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Findings may lead to improved treatment and prevention of atherosclerosis and the formation of blood clots

A study led by researchers at St. Joseph’s Healthcare Hamilton and McMaster University has found a significant link between the immune system and its role in the acceleration of plaque build-up in blood vessels. This discovery represents a promising advancement in the field of cardiovascular health that may lead to improved treatments for atherosclerosis (plaque build-up inside the blood vessels) and thrombosis (blood clots inside a blood vessel).

Atherogenesis is the process by which the build-up of plaque – sometimes called lesions – form just below the endothelial cells that line the inside of blood vessels. Plaque build-up is a step towards various cardiovascular problems, including stroke, heart attack, aneurism, and more. Atherosclerosis is the leading cause of cardiovascular disease in the developed world.

Previous research has shown that various forms of circulating cholesterol, such as LDL (commonly considered the “bad” cholesterol), can cause the endothelial cells to become stressed. This stress is a known hallmark of atherosclerotic lesion development.

Researchers have now uncovered a specific cellular mechanism that causes accelerated lesion growth. They found that when endothelial cells experience stress caused by the build-up of cholesterol in plaque, a protein called GRP78 is transported to the surface of these cells.

Inside the cell, GRP78 normally functions to assist in protein synthesis and folding. Under stress conditions, including high levels of bad cholesterol, GRP78 can appear on the cell surface to initiate a domino effect that activates the immune system and accelerates plaque development. This has led researchers to theorize that atherosclerosis could be an autoimmune disease.

“The immune system is essentially recognizing the presence of GRP78 on the cell surface and attacking it by generating antibodies. When this occurs, a complex process leads to the appearance of two adhesive proteins,” explained Dr. Ali Al-Hashimi, co-first author of the study. “These adhesive proteins act to recruit certain immune cells (termed monocytes) that contribute to the formation of larger, less stable plaques. This can ultimately lead to plaque rupture and the formation of life-threatening blood clots.” Al-Hashimi is a postdoctoral fellow in the laboratory of Dr. Austin at St. Joseph’s Healthcare Hamilton.

The researchers also found that enoxaparin, a form of the blood-thinning drug heparin, was able to block the interaction between cell surface GRP78 and the antibodies in an atherosclerosis-prone mouse model. This effectively halts the cellular domino effect that otherwise leads to accelerated plaque development.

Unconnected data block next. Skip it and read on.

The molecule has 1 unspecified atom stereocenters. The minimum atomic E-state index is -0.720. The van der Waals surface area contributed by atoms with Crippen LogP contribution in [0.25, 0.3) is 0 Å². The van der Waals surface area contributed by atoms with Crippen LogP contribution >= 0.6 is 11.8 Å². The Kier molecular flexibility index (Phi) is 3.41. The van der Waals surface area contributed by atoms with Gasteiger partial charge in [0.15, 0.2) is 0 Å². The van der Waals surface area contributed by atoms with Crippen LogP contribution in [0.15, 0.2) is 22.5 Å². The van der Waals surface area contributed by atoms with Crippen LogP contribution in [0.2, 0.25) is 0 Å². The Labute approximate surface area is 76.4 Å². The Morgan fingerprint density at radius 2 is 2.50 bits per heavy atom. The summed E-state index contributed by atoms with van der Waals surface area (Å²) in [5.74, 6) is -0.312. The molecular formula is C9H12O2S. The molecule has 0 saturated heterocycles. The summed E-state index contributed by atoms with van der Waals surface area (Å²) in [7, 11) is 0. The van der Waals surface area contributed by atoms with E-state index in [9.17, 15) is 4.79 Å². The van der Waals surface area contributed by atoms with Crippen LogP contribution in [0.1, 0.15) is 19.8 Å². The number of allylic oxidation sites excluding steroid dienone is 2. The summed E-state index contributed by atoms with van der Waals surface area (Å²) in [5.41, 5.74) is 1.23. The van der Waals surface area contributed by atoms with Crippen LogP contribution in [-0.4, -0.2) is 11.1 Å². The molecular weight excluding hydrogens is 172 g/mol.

Dr. Richard Austin (left) and Dr. Ali Al-Hashimi (right) in the Austin Research Lab at St. Joe's

Additional studies by Drs. Al-Hashimi, Shayegan and Austin at St. Joseph’s Healthcare Hamilton have shown that enoxaparin was effective at reducing GRP78’s role in accelerating prostate tumour growth.

“The observation that the FDA-approved and commercially available drug enoxaparin (Lovenox) may protect against atherosclerotic lesion growth and may stabilize the plaque…could well open up new therapeutic strategies,” said Dr. Arap, director of Rutgers Cancer Institute of New Jersey in Newark.

“Now that we have a clearer understanding of the complex process that links these antibodies to cell surface GRP78 and accelerates lesion build-up, we can identify new compounds/drugs that disrupt this cell surface GRP78/antibody interaction,” said Dr. Richard Austin, senior author of the study. Dr. Austin is a Professor in the Division of Nephrology at McMaster University, a Career Investigator of the Heart and Stoke Foundation of Canada and the Amgen Canada Research Chair in Nephrology at St. Joseph’s Healthcare Hamilton.

In addition, the study demonstrated that patients diagnosed with cardiovascular disease have significantly elevated blood levels of GRP78 antibodies. This suggests that this process can occur in cardiovascular patients, supporting the findings of a link between the immune system and lesion growth.

The study was a collaborative effort between the Austin Lab at The Research Institute of St. Joe’s – Hamilton, Dr. Wadih Arap and Dr. Renata Pasqualini from the Rutgers Cancer Institute of New Jersey, and Dr. Katey Rayner from the University of Ottawa. It is the first study to demonstrate the actual mechanisms behind GRP78, cellular stress, and its role in atherogenesis.

The study was published in the Journal of Clinical Investigation Insight, a peer-reviewed, open access publication. Funding was provided by the Canadian Institutes of Health Research and the Heart and Stroke Foundation of Canada. Support from the Research Institute of St. Joe’s was also provided.

As a leading nephrology research centre, St. Joseph’s Healthcare Hamilton conducts investigations on the cellular mechanisms involved in atherosclerosis, as well as other areas of vascular and kidney health.

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